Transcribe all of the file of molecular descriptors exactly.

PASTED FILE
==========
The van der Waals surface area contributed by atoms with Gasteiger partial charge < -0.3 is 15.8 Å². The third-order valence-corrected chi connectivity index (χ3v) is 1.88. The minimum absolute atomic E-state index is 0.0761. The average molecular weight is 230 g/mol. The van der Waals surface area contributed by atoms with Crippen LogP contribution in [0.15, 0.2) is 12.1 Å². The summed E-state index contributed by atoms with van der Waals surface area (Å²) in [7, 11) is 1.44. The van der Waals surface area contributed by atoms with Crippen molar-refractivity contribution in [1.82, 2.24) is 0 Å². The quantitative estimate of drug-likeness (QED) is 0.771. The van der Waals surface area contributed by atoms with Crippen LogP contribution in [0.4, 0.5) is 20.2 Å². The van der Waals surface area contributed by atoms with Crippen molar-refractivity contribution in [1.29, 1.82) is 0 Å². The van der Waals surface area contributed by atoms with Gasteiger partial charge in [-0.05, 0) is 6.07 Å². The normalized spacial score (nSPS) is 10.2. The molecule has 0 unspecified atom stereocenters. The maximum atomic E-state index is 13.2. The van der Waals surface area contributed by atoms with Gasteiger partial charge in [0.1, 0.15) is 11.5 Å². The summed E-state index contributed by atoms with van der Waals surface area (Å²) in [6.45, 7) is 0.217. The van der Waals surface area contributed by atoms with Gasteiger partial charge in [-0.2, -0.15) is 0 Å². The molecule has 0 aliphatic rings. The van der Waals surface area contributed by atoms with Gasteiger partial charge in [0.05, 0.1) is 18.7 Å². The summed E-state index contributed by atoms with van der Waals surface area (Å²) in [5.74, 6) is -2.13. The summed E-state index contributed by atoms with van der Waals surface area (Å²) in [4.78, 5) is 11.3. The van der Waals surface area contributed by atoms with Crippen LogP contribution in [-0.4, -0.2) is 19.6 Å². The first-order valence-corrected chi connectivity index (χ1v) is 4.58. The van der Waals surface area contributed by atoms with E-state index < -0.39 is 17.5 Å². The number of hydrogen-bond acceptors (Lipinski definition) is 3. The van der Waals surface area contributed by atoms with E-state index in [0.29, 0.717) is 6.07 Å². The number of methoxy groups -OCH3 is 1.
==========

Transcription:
The van der Waals surface area contributed by atoms with Gasteiger partial charge < -0.3 is 15.8 Å². The third-order valence-corrected chi connectivity index (χ3v) is 1.88. The minimum absolute atomic E-state index is 0.0761. The average molecular weight is 230 g/mol. The van der Waals surface area contributed by atoms with Crippen LogP contribution in [0.15, 0.2) is 12.1 Å². The summed E-state index contributed by atoms with van der Waals surface area (Å²) in [7, 11) is 1.44. The van der Waals surface area contributed by atoms with Crippen molar-refractivity contribution in [1.82, 2.24) is 0 Å². The quantitative estimate of drug-likeness (QED) is 0.771. The van der Waals surface area contributed by atoms with Crippen LogP contribution in [0.4, 0.5) is 20.2 Å². The van der Waals surface area contributed by atoms with Crippen molar-refractivity contribution in [1.29, 1.82) is 0 Å². The van der Waals surface area contributed by atoms with Gasteiger partial charge in [-0.05, 0) is 6.07 Å². The normalized spacial score (nSPS) is 10.2. The molecule has 0 unspecified atom stereocenters. The maximum atomic E-state index is 13.2. The van der Waals surface area contributed by atoms with Gasteiger partial charge in [0.1, 0.15) is 11.5 Å². The summed E-state index contributed by atoms with van der Waals surface area (Å²) in [6.45, 7) is 0.217. The van der Waals surface area contributed by atoms with Gasteiger partial charge in [-0.2, -0.15) is 0 Å². The molecule has 0 aliphatic rings. The van der Waals surface area contributed by atoms with Gasteiger partial charge in [0.05, 0.1) is 18.7 Å². The summed E-state index contributed by atoms with van der Waals surface area (Å²) in [5.74, 6) is -2.13. The summed E-state index contributed by atoms with van der Waals surface area (Å²) in [4.78, 5) is 11.3. The van der Waals surface area contributed by atoms with Crippen LogP contribution in [-0.4, -0.2) is 19.6 Å². The first-order valence-corrected chi connectivity index (χ1v) is 4.58. The van der Waals surface area contributed by atoms with E-state index < -0.39 is 17.5 Å². The number of hydrogen-bond acceptors (Lipinski definition) is 3. The van der Waals surface area contributed by atoms with E-state index in [0.29, 0.717) is 6.07 Å². The number of methoxy groups -OCH3 is 1.